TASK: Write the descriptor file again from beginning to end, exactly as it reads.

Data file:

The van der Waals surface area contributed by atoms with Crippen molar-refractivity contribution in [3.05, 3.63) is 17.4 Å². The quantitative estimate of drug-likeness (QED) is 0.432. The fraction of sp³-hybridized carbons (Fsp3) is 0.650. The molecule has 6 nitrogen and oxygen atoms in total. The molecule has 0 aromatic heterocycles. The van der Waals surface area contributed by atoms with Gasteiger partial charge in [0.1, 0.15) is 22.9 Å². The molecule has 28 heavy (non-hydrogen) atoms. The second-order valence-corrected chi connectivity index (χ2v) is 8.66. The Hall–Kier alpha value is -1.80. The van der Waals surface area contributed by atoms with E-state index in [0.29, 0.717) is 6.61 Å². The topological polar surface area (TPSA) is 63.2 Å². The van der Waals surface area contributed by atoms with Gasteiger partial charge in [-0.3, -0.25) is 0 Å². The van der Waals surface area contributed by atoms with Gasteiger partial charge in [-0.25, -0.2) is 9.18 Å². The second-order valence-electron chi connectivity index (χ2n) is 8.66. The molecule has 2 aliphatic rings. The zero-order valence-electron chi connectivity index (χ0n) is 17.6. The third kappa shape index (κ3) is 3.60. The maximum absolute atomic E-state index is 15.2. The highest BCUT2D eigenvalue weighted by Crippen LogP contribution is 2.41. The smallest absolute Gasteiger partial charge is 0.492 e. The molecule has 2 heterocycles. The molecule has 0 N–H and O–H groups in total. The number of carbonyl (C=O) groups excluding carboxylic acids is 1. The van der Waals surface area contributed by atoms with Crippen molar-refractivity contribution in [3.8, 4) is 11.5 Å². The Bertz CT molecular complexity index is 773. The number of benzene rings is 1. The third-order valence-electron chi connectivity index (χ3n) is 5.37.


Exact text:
The van der Waals surface area contributed by atoms with Crippen molar-refractivity contribution in [3.05, 3.63) is 17.4 Å². The quantitative estimate of drug-likeness (QED) is 0.432. The fraction of sp³-hybridized carbons (Fsp3) is 0.650. The molecule has 6 nitrogen and oxygen atoms in total. The molecule has 0 aromatic heterocycles. The van der Waals surface area contributed by atoms with Gasteiger partial charge in [0.1, 0.15) is 22.9 Å². The molecule has 28 heavy (non-hydrogen) atoms. The second-order valence-corrected chi connectivity index (χ2v) is 8.66. The Hall–Kier alpha value is -1.80. The van der Waals surface area contributed by atoms with E-state index in [0.29, 0.717) is 6.61 Å². The topological polar surface area (TPSA) is 63.2 Å². The van der Waals surface area contributed by atoms with Gasteiger partial charge in [-0.3, -0.25) is 0 Å². The van der Waals surface area contributed by atoms with Gasteiger partial charge in [-0.25, -0.2) is 9.18 Å². The second-order valence-electron chi connectivity index (χ2n) is 8.66. The molecule has 2 aliphatic rings. The zero-order valence-electron chi connectivity index (χ0n) is 17.6. The third kappa shape index (κ3) is 3.60. The maximum absolute atomic E-state index is 15.2. The highest BCUT2D eigenvalue weighted by Crippen LogP contribution is 2.41. The smallest absolute Gasteiger partial charge is 0.492 e. The molecule has 2 heterocycles. The molecule has 0 N–H and O–H groups in total. The number of carbonyl (C=O) groups excluding carboxylic acids is 1. The van der Waals surface area contributed by atoms with Crippen molar-refractivity contribution in [3.8, 4) is 11.5 Å². The Bertz CT molecular complexity index is 773. The number of benzene rings is 1. The third-order valence-electron chi connectivity index (χ3n) is 5.37.